Anyone who has had tendon pain will tell you it is a frustrating problem to resolve. Common repetitive use tendon problems include: plantar heel pain; Achilles; patellar (knee) tendon; hamstring tendon; gluteal (buttock pain) tendon; rotator cuff (shoulder) syndrome; and tennis elbow.
Tendon problems take a long time to heal. Understanding the continuum of tendon pathology and repair is a challenging complex problem which continues to have many unanswered questions.
Isometric strengthening exercise for pain reduction:
A mainstay of therapy for musculoskeletal injuries has been isometric strengthening exercises. Isometric strengthening exercises became popular in the 1920’s as a result of promotion by celebrity body builder Charles Atlas. Isometric exercises are a type of strengthening exercise in which the muscle is contracting but there is no movement of the joint. It is exerting a force with no movement. Research has shown that isometric exercise has a pain relieving effect for tendon problems. The reduced pain can be immediate and last as long as 45 minutes. The mechanism of how this pain reduction occurs is currently being investigated.
Several questions remain unanswered including:
- When is best time to use isometric strengthening exercise?
- How much force to exert?
- How frequently should isometric strengthening exercises be done?
- What is the best joint position to perform the isometric strengthening exercises?
Worse & better position to perform isometric strengthening exercise:
There is agreement on what is the worst joint position. Do not do strengthening exercises with the muscle tendon unit in a lengthened or stretched position. Tendons are subjective to tensile and compressive forces. At the interface between the tendon and the bone the deeper portion of the tendon is subjected to compressive force against the bony prominence. Excessive compressive force on tendons is considered harmful. Isometric strengthening exercises should not be performed when the muscle tendon unit is a stretched position.
This leaves two options when performing isometric strengthening exercises to position the joint where:
- The muscle tendon unit is neutral length
- In a position when the muscle tendon unit is in a position of shortest length or on slack.
My belief is if the painful muscle tendon unit also has a length associated muscle weakness commonly called a “stretch weakness”, then the isometric strengthening exercise should be performed in a position when the muscle tendon unit is at it shortest length, on slack.
A “stretch weakness” is an alteration of the normal relationship between a muscle’s length and its ability to generate force. A muscle which is longer than normal has difficulty generating force in the last 5% to 10% of the range of motion. This is analogous to a sprung spring that has become overstretched or too loose. If the muscle is the metal spring on a screen door, then stretch weakness would mean increased space between the coils of the metal spring. The metal spring will be ineffective at fully closing the screen door.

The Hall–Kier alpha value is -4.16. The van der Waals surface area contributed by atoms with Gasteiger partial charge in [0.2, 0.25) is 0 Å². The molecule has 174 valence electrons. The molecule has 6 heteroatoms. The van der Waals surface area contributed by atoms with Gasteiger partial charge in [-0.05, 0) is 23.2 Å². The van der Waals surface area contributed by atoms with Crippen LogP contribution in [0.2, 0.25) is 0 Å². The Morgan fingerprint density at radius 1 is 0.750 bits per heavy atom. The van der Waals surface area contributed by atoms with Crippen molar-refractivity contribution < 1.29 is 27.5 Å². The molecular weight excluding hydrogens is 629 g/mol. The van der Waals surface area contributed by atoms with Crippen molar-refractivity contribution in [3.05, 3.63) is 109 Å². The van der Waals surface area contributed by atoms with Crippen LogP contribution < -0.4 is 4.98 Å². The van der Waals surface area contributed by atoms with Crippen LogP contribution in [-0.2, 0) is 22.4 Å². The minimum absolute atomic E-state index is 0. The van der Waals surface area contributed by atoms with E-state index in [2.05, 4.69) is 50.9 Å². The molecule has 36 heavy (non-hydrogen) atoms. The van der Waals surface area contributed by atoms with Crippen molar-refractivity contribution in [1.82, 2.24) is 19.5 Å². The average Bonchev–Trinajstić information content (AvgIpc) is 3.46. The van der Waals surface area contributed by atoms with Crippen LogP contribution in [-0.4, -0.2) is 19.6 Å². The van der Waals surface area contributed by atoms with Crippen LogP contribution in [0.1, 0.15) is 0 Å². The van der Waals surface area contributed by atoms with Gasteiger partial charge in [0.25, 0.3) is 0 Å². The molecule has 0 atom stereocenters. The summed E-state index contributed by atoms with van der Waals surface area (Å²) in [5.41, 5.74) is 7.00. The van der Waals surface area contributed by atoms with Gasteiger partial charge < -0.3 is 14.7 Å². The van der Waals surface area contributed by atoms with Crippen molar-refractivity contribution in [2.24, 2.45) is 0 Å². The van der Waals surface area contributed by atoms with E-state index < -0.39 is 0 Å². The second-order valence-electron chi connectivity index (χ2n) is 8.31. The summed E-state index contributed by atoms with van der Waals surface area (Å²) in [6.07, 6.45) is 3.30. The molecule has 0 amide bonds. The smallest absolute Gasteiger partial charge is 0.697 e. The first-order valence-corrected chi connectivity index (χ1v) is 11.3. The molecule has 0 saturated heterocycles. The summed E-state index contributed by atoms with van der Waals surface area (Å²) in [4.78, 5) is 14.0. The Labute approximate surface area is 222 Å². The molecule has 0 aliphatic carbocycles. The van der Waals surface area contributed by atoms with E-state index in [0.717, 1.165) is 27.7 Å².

Using isometric exercise for plantar heel pain
Plantar heel pain is commonly thought to be a problem of the plantar fascia. Plantar fascia is a tissue which functions as a strong ligament. Plantar fascia does not have ability to contract, or shorten. A newer concept is the tissue source of plantar heel pain can be a tendon. The intrinsic plantar flexor muscles are deeper than the plantar fascia and attached to the calcaneus bone at the common site of plantar heel pain. Plantar heel pain maybe a tendon problem.
If plantar heel pain is a problem of the tendon of the plantar intrinsic foot muscles then the position which would compress the tendon is illustrated below. Notice the towel roll under the toes designed to stretch the plantar fascia. This is a position which compresses the intrinsic foot muscle tendon unit and is harmful.
This position is commonly recommended as appropriate treatment for plantar heel pain. M. S. Rathleff (2014) did research concluding that high- high-load strengthening (heel raise exercise) performed as illustrated above may aid in a quicker reduction in plantar heel pain compared to stretching exercises.
My opinion is this position illustrated above would compress the deep portion of the intrinsic plantar flexor muscle tendon unit, and this is not such a good thing. If the towel was removed and the subject was asked to perform isometric strengthening and or the high-load strengthening exercises as prescribed by Dr. Rathleff, it would result in better outcome.
Alternatively to performing high-load strengthening exercises (heel raise exercise) executing isometric strengthening exercises of the plantar flexor intrinsic muscles is an option. Isometric strengthening exercise performed with the muscle tendon unit in a position of slack as illustrated below is an option. This isometric strengthening exercise can be used early in the rehabilitation process and eventually progressed to the high-load heel raise exercise.
From this position flex the toes off the floor towards the ceiling in a firm isometric contraction of the intrinsic plantar flexor muscles of the foot.
Perhaps there is a better way to use strengthening exercises for management of plantar heel pain?
Damien Howell Physical Therapy – 804-647-9499 – Fax: 866-879-8591 At-Home, At Office, At Fitness Facility, I come to you, I do home visits, or Online Damien@damienhowellpt.com